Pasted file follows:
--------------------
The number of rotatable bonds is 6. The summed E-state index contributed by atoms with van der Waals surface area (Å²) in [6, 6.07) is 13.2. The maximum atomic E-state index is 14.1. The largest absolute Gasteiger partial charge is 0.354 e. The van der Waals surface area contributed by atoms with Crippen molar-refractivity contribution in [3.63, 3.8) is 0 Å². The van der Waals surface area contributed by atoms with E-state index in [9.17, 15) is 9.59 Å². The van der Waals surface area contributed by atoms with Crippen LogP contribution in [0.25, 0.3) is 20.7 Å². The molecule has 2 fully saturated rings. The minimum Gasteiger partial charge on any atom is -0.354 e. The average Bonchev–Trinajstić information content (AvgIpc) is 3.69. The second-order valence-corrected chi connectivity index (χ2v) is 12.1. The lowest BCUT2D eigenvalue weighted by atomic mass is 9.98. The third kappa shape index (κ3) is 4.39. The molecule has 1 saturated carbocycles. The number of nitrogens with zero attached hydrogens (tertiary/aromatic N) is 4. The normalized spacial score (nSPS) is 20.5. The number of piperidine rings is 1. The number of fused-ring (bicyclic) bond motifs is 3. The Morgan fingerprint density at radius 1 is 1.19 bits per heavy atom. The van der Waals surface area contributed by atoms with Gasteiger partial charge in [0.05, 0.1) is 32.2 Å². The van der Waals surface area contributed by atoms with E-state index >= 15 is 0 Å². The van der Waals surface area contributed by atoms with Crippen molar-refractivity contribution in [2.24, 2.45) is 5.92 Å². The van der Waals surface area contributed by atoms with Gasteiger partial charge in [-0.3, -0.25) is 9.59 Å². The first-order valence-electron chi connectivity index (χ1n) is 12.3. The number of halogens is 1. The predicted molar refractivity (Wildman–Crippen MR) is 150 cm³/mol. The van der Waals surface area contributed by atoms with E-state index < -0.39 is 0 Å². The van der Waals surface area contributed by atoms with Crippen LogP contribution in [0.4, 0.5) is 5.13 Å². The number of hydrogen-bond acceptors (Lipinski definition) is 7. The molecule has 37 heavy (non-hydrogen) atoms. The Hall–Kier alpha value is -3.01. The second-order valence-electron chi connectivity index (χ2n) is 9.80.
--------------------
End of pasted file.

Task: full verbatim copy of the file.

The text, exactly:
The number of rotatable bonds is 6. The summed E-state index contributed by atoms with van der Waals surface area (Å²) in [6, 6.07) is 13.2. The maximum atomic E-state index is 14.1. The largest absolute Gasteiger partial charge is 0.354 e. The van der Waals surface area contributed by atoms with Crippen molar-refractivity contribution in [3.63, 3.8) is 0 Å². The van der Waals surface area contributed by atoms with E-state index in [9.17, 15) is 9.59 Å². The van der Waals surface area contributed by atoms with Crippen LogP contribution in [0.25, 0.3) is 20.7 Å². The molecule has 2 fully saturated rings. The minimum Gasteiger partial charge on any atom is -0.354 e. The average Bonchev–Trinajstić information content (AvgIpc) is 3.69. The second-order valence-corrected chi connectivity index (χ2v) is 12.1. The lowest BCUT2D eigenvalue weighted by atomic mass is 9.98. The third kappa shape index (κ3) is 4.39. The molecule has 1 saturated carbocycles. The number of nitrogens with zero attached hydrogens (tertiary/aromatic N) is 4. The normalized spacial score (nSPS) is 20.5. The number of piperidine rings is 1. The number of fused-ring (bicyclic) bond motifs is 3. The Morgan fingerprint density at radius 1 is 1.19 bits per heavy atom. The van der Waals surface area contributed by atoms with Gasteiger partial charge in [0.05, 0.1) is 32.2 Å². The van der Waals surface area contributed by atoms with E-state index >= 15 is 0 Å². The van der Waals surface area contributed by atoms with Crippen molar-refractivity contribution in [2.24, 2.45) is 5.92 Å². The van der Waals surface area contributed by atoms with Gasteiger partial charge in [-0.3, -0.25) is 9.59 Å². The first-order valence-electron chi connectivity index (χ1n) is 12.3. The number of halogens is 1. The predicted molar refractivity (Wildman–Crippen MR) is 150 cm³/mol. The van der Waals surface area contributed by atoms with E-state index < -0.39 is 0 Å². The van der Waals surface area contributed by atoms with Crippen LogP contribution in [0.4, 0.5) is 5.13 Å². The number of hydrogen-bond acceptors (Lipinski definition) is 7. The molecule has 37 heavy (non-hydrogen) atoms. The Hall–Kier alpha value is -3.01. The second-order valence-electron chi connectivity index (χ2n) is 9.80.